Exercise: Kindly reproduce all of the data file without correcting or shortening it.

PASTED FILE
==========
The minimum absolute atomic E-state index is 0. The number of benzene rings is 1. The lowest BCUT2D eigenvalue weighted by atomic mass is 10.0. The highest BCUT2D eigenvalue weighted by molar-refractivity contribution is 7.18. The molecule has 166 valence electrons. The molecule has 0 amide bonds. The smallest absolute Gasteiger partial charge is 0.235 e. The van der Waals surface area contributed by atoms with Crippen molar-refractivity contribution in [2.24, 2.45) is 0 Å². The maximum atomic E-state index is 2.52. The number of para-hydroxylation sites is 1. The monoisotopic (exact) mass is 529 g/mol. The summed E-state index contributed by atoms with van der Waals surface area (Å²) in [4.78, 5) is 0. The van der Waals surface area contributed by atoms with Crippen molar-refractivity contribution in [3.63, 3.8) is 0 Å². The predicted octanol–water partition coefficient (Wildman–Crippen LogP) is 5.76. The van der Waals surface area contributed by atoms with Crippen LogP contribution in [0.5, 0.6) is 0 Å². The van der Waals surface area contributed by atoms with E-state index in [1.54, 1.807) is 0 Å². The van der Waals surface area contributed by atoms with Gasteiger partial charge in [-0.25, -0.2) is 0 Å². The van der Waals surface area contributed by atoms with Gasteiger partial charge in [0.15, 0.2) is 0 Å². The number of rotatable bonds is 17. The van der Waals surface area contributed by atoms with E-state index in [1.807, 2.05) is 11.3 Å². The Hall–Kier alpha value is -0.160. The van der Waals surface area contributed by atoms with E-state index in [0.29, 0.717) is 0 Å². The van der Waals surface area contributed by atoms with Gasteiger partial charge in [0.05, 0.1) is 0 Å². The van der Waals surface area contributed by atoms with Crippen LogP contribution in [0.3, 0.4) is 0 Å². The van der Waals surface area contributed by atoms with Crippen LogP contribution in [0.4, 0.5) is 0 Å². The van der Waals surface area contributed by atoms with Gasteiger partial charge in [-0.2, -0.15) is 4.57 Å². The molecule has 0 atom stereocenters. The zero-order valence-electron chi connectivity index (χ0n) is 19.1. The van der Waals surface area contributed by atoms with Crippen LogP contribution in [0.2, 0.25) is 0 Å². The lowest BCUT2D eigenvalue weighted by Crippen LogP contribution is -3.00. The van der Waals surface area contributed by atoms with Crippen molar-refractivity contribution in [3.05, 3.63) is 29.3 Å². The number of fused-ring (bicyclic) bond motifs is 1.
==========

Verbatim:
The minimum absolute atomic E-state index is 0. The number of benzene rings is 1. The lowest BCUT2D eigenvalue weighted by atomic mass is 10.0. The highest BCUT2D eigenvalue weighted by molar-refractivity contribution is 7.18. The molecule has 166 valence electrons. The molecule has 0 amide bonds. The smallest absolute Gasteiger partial charge is 0.235 e. The van der Waals surface area contributed by atoms with Crippen molar-refractivity contribution in [2.24, 2.45) is 0 Å². The maximum atomic E-state index is 2.52. The number of para-hydroxylation sites is 1. The monoisotopic (exact) mass is 529 g/mol. The summed E-state index contributed by atoms with van der Waals surface area (Å²) in [4.78, 5) is 0. The van der Waals surface area contributed by atoms with Crippen molar-refractivity contribution in [3.63, 3.8) is 0 Å². The predicted octanol–water partition coefficient (Wildman–Crippen LogP) is 5.76. The van der Waals surface area contributed by atoms with Crippen LogP contribution in [0.5, 0.6) is 0 Å². The van der Waals surface area contributed by atoms with E-state index in [1.54, 1.807) is 0 Å². The van der Waals surface area contributed by atoms with Gasteiger partial charge in [-0.25, -0.2) is 0 Å². The van der Waals surface area contributed by atoms with Gasteiger partial charge in [0.15, 0.2) is 0 Å². The number of rotatable bonds is 17. The van der Waals surface area contributed by atoms with E-state index in [1.807, 2.05) is 11.3 Å². The Hall–Kier alpha value is -0.160. The van der Waals surface area contributed by atoms with E-state index in [0.29, 0.717) is 0 Å². The van der Waals surface area contributed by atoms with Gasteiger partial charge in [0.05, 0.1) is 0 Å². The van der Waals surface area contributed by atoms with Crippen LogP contribution in [0.3, 0.4) is 0 Å². The van der Waals surface area contributed by atoms with Crippen LogP contribution in [0.4, 0.5) is 0 Å². The van der Waals surface area contributed by atoms with Gasteiger partial charge in [-0.2, -0.15) is 4.57 Å². The molecule has 0 atom stereocenters. The zero-order valence-electron chi connectivity index (χ0n) is 19.1. The van der Waals surface area contributed by atoms with Crippen LogP contribution in [0.2, 0.25) is 0 Å². The lowest BCUT2D eigenvalue weighted by Crippen LogP contribution is -3.00. The van der Waals surface area contributed by atoms with Crippen molar-refractivity contribution in [3.05, 3.63) is 29.3 Å². The number of fused-ring (bicyclic) bond motifs is 1.